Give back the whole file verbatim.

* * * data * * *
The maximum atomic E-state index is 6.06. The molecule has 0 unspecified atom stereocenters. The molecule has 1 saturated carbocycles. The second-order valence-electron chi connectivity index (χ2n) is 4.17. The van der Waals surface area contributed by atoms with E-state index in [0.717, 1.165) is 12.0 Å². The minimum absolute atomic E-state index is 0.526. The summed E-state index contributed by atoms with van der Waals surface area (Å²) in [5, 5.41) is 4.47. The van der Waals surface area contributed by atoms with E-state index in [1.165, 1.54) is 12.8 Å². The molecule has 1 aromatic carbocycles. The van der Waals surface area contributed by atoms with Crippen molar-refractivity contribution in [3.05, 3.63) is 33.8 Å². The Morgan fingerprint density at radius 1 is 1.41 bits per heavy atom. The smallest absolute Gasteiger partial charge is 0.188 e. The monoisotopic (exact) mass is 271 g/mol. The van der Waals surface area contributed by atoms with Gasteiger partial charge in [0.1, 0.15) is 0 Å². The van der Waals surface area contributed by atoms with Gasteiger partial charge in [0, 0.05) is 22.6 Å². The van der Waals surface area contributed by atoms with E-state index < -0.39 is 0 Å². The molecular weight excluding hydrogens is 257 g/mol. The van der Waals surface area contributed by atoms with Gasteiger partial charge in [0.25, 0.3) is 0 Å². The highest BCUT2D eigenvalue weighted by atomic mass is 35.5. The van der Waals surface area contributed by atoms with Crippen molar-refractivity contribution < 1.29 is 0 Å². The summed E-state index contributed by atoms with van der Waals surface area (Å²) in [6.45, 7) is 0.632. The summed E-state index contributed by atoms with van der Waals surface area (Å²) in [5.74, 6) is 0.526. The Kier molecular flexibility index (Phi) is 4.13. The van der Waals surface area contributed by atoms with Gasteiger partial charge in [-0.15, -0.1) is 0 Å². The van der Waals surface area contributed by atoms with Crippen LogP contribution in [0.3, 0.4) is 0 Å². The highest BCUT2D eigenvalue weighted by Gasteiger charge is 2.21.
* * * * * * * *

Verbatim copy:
The maximum atomic E-state index is 6.06. The molecule has 0 unspecified atom stereocenters. The molecule has 1 saturated carbocycles. The second-order valence-electron chi connectivity index (χ2n) is 4.17. The van der Waals surface area contributed by atoms with E-state index in [0.717, 1.165) is 12.0 Å². The minimum absolute atomic E-state index is 0.526. The summed E-state index contributed by atoms with van der Waals surface area (Å²) in [5, 5.41) is 4.47. The van der Waals surface area contributed by atoms with E-state index in [1.165, 1.54) is 12.8 Å². The molecule has 1 aromatic carbocycles. The van der Waals surface area contributed by atoms with Crippen molar-refractivity contribution in [3.05, 3.63) is 33.8 Å². The Morgan fingerprint density at radius 1 is 1.41 bits per heavy atom. The smallest absolute Gasteiger partial charge is 0.188 e. The monoisotopic (exact) mass is 271 g/mol. The van der Waals surface area contributed by atoms with Gasteiger partial charge in [0.1, 0.15) is 0 Å². The van der Waals surface area contributed by atoms with Gasteiger partial charge in [0, 0.05) is 22.6 Å². The van der Waals surface area contributed by atoms with E-state index < -0.39 is 0 Å². The molecular weight excluding hydrogens is 257 g/mol. The van der Waals surface area contributed by atoms with Gasteiger partial charge in [0.25, 0.3) is 0 Å². The highest BCUT2D eigenvalue weighted by atomic mass is 35.5. The van der Waals surface area contributed by atoms with Crippen molar-refractivity contribution < 1.29 is 0 Å². The summed E-state index contributed by atoms with van der Waals surface area (Å²) in [6.45, 7) is 0.632. The summed E-state index contributed by atoms with van der Waals surface area (Å²) in [5.74, 6) is 0.526. The Kier molecular flexibility index (Phi) is 4.13. The van der Waals surface area contributed by atoms with Gasteiger partial charge in [-0.15, -0.1) is 0 Å². The van der Waals surface area contributed by atoms with Crippen LogP contribution in [0.3, 0.4) is 0 Å². The highest BCUT2D eigenvalue weighted by Gasteiger charge is 2.21.